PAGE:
Animal Survival

Contributor: Briana Sherbenou. Lesson ID: 12970

Have you ever wondered how animals survive in the wild (with no hardware stores)? It can be a dangerous place with the uncertainties of nature. Animals have their own unique methods of staying alive.


Life Science

learning style
personality style
Grade Level
Middle School (6-8)
Lesson Type
Quick Query

Lesson Plan - Get It!

  • Have you ever been to a new city that is quite different from your hometown?

Think of the trip with the following questions:

  • What did you feel upon your arrival to this new place?
  • How did you react to the new food and weather?
  • What were your reactions in dealing with these changes?
  • If you were not suited to the new environment, how would you survive?

In order for animals to continue populating the planet, they have to make it through the toughest of conditions. Nature has an ugly side, and animals have a few ways of combating this.

  • How do they do it?

Let’s take a closer look.

Population groups tend to have certain characteristics that are well-suited to their environment.

Skin color, physical features, and even emotional makeup, suit these people groups to their environment. However, people can put on and take off garments, change their diets, build different structures, invent devices, and otherwise adapt to their surroundings. Animals, on the other hand, are kind of stuck with what they have, just like humans are basically the same, with minor differences.

Animal populations survive and thrive when they are suited to their environment. The characteristics that allow this are generally structural, or the physical features of an animal. These can be body parts or a pattern on the animal’s body. These are the characteristics that make them the unique species that they are.

  • What are some examples of these so-called features?

Consider the following:

different arm bones

  • Have you ever wished you could fly like a bird?

It’s no wonder we cannot glue some feathers on and take flight. Sure, feathers are a necessity for a bird to fly. However, it is the bird bones that are specially designed for flight. Birds have a lightweight skeleton made mostly of thin and hollow bones. These are essential for a bird to fly.

  • In case you don’t like the idea of flying, have you thought about invisibility superpowers?

Certain species of lizards are masters in the art of camouflage.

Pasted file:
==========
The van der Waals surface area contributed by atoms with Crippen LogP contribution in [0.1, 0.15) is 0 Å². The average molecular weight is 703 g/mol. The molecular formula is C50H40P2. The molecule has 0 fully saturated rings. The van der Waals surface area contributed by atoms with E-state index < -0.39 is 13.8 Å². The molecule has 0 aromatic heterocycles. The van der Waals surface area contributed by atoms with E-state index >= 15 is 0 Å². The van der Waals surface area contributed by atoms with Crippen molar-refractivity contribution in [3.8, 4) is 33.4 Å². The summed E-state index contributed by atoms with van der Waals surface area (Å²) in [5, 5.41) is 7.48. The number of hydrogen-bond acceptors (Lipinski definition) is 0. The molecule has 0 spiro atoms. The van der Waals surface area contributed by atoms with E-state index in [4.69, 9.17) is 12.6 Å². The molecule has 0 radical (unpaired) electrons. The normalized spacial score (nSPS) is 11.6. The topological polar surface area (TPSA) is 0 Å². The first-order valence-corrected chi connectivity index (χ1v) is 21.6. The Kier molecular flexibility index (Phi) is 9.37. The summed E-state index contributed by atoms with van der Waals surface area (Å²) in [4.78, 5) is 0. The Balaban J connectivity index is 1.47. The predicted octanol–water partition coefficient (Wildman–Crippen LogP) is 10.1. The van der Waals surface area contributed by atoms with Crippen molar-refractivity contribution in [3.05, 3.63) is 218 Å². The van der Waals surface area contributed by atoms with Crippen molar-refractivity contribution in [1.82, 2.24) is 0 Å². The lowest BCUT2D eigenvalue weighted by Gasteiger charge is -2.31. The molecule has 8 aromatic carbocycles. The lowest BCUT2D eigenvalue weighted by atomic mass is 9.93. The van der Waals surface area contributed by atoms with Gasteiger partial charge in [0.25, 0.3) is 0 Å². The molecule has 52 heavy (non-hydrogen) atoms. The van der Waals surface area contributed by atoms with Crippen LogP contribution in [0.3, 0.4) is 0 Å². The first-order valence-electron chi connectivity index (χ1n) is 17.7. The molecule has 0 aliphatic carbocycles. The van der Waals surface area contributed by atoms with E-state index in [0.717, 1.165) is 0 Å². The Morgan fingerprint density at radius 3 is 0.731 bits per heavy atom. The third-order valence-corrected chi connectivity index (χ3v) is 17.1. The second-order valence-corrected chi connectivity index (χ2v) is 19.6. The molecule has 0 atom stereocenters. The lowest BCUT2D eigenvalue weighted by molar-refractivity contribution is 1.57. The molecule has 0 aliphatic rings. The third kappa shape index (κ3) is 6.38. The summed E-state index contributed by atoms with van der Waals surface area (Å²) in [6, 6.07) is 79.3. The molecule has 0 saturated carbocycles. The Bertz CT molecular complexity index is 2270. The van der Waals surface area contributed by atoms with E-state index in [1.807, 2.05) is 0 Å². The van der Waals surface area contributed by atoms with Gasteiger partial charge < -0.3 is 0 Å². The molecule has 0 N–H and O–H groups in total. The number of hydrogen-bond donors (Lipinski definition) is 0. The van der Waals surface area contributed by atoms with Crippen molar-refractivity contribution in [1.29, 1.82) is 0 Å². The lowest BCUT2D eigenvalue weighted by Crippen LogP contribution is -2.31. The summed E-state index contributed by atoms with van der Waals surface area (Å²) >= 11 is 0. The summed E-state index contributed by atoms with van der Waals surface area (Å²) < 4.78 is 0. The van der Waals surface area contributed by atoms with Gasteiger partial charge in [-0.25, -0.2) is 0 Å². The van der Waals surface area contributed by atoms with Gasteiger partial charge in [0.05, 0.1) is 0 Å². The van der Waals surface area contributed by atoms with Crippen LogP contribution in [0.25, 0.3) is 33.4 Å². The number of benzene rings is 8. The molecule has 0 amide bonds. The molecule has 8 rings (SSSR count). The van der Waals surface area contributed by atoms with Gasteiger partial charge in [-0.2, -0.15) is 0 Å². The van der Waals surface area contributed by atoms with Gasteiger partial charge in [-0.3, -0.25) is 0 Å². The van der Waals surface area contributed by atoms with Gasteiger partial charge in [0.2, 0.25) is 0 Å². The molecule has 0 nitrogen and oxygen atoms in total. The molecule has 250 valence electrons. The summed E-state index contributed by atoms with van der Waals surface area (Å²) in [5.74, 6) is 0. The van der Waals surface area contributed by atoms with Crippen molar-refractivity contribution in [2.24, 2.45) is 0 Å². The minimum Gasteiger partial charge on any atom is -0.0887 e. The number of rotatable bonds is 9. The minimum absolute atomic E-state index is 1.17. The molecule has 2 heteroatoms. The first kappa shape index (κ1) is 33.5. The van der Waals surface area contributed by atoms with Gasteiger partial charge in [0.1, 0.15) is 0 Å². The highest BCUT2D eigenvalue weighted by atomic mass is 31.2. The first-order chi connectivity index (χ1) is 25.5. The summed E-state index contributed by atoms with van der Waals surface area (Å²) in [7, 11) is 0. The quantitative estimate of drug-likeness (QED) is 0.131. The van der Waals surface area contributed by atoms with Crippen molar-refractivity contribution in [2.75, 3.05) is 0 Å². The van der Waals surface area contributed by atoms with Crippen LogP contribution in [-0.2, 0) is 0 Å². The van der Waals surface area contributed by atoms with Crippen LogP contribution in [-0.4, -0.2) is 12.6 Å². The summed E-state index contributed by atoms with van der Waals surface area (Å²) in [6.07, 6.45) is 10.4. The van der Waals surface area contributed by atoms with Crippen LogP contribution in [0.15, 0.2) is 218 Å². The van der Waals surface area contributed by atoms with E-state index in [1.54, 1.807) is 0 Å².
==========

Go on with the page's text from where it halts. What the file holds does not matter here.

Camouflage is a change in color or shape that protects an animal from attack by making the animal difficult to see in the area around it.

  • How can a predator hunt something it can’t see?

It certainly makes it a challenge.

The arctic hare is well-suited to survive in one of the harshest environments on the planet. Check out National Geographic’s article, Arctic Hare.

In addition to structural characteristics, animals have always been creatures of instinct. Their behaviors are certainly worthy of scientific inquiry. There are two main survival behaviors that several species of animal exhibit. These are hibernation and migration.


Hibernation is the period an animal spends in the winter sleeping or resting. Bears are a prime example of a hibernating animal. They have to eat thousands of calories a day in preparation for long-term sleeping. It’s amazing they don’t get sick from all that food!


Migration is when an animal moves from one area to another at different times of the year. Once again, birds have proven to be well-designed. “Birds fly south for the winter.” You may have heard that said before. However, birds migrate for other reasons. In addition to escaping harsh winters, birds migrate to breed and look for abundant sources of food.

Not all birds migrate, however. Those who live in climates that don't change too much, like penguins in the cold and parrots in the jungle, have no need to migrate; their conditions and food supplies remain stable.

All of these characteristics help animals to survive. They cannot build different houses or vary their diets very much or buy new clothes. If they find themselves in a new or rapidly-changing environment, they will probably — as individuals and groups — die out.

Continue on to the Got It? section to learn about natural selection.

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